Postby Prem Kumar » 02 Dec 2020 09:51

This is welcome news. But I'd rather we complete some bread and butter stuff:

1) Getting Rustom up & running
2) Making a weaponized Rustom
3) Create a Harop-like loitering munition (no swarm, no AI - just controlled by a controller to loiter & attack)
4) Ground launched UAVs that commanders can use tactically for situation awareness & small loitering munitions that can take out machine-gun nests, artillery etc

While fancy "AI driven swarm drones" make for nice headlines & can help get budget allocation, they are much further away in the future. I'd rather have a Harpy-clone today at the LAC than a swarm-drone in 2030.

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Re: UAVs, Drones, Remote Surveillance Tech

Postby schinnas » 02 Dec 2020 14:55

Perfection is the enemy of progress. Have a big long term vision but focus on fundamentals and don't advertise futuristic capability planning for PR when you don't even have the basics done.

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Re: UAVs, Drones, Remote Surveillance Tech

Postby Neilz » 05 Dec 2020 23:14

When we get this swarm capability?
And why now we are revealing ?

https://twitter.com/IAF_MCC/status/1335059506984747013

#Innovation #Integration #Intimidation
Harnessing indigenous talent and technological capability, IAF is leading the way in using Artificial Intelligence to add to its combat potential. Swarm drones is a prime example. #IndianAirForce
#HarKaamDeshKeNaam


Image
Image
Image

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Re: UAVs, Drones, Remote Surveillance Tech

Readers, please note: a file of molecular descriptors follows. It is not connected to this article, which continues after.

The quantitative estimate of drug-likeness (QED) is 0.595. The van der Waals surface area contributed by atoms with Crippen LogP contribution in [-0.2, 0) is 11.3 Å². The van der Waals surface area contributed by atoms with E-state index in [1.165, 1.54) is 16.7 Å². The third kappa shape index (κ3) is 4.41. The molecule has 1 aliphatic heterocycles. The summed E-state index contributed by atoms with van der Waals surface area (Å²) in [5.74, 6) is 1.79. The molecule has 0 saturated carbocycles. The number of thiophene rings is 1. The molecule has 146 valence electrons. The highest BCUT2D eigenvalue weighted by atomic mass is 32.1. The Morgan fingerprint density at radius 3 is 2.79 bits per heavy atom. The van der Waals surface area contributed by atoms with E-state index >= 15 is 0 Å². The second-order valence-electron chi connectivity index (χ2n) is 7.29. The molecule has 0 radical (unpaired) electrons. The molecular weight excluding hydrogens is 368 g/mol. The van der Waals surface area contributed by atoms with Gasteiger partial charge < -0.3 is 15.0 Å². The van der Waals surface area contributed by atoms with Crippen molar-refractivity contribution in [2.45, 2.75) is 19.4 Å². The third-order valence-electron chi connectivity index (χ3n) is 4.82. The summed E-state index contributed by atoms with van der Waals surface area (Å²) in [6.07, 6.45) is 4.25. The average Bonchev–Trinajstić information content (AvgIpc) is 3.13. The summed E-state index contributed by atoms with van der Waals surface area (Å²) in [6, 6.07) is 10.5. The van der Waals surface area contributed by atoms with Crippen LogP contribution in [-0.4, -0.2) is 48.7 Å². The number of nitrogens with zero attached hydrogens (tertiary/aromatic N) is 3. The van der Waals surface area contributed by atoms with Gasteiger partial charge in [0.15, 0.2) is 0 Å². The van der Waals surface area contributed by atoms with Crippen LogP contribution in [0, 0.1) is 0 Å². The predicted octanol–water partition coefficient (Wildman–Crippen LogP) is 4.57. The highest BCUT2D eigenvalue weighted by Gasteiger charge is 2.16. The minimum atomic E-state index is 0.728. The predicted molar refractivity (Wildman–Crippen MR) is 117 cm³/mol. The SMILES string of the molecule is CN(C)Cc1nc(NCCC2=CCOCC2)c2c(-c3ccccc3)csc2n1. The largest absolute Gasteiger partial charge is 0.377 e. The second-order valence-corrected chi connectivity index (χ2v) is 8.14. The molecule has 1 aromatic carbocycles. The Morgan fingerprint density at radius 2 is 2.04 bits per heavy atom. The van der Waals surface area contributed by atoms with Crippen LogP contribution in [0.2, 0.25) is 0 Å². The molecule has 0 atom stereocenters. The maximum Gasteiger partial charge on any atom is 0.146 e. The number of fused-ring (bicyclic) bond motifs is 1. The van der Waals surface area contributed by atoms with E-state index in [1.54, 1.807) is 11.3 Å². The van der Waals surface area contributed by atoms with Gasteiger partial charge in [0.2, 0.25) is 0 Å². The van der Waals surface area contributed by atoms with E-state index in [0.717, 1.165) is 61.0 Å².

Postby Cain Marko » 06 Dec 2020 01:36

Big question to me is -how does the mothership remain undetected when faced with advanced ADS? This becomes an even greater issue if the mothership has to control the UAVs as suggested in the article above.

The drones have to autonomous.

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Re: UAVs, Drones, Remote Surveillance Tech

Postby Ankit Desai » 06 Dec 2020 04:51

So much frustrating. Hats off to IIT Madras boys & ex-DG Arty.



-Ankit

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Re: UAVs, Drones, Remote Surveillance Tech

Postby andy B » 07 Dec 2020 22:44

Aaah i am so happy that the good doctor is still active on youtube!! :twisted:



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Re: UAVs, Drones, Remote Surveillance Tech

Postby Indranil » 09 Dec 2020 04:53

HAL working on converting HAL Kiran into optionally piloted aircraft "Kiran-UAV". I believe this is work which feeds into the loyal wingman program.

There will be an Integrated Control Computer (ICC). There will be three actuators for the existing controls. The commands from the ICC will direct the actuator movements. The commands from the ICC could be from the autopilot (new) or from the internal/external pilot.

The pilot has a master switch to decide the mode of the aircraft: OPA/UAV. In OPA mode internal pilot is flying it manually. ICC keeps giving commands, but the actuators are declutched. In UAV mode, it can be externally or internally piloted or autonomous using the autopilot.

Image

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Re: UAVs, Drones, Remote Surveillance Tech

Postby NehraA » 15 Dec 2020 01:13

Dear Members,
Request views on best available drone/quadcopter for surveillance & security use. Preferably for an 'off the shelf' purchase in India.

Forgive my ignorance, regards.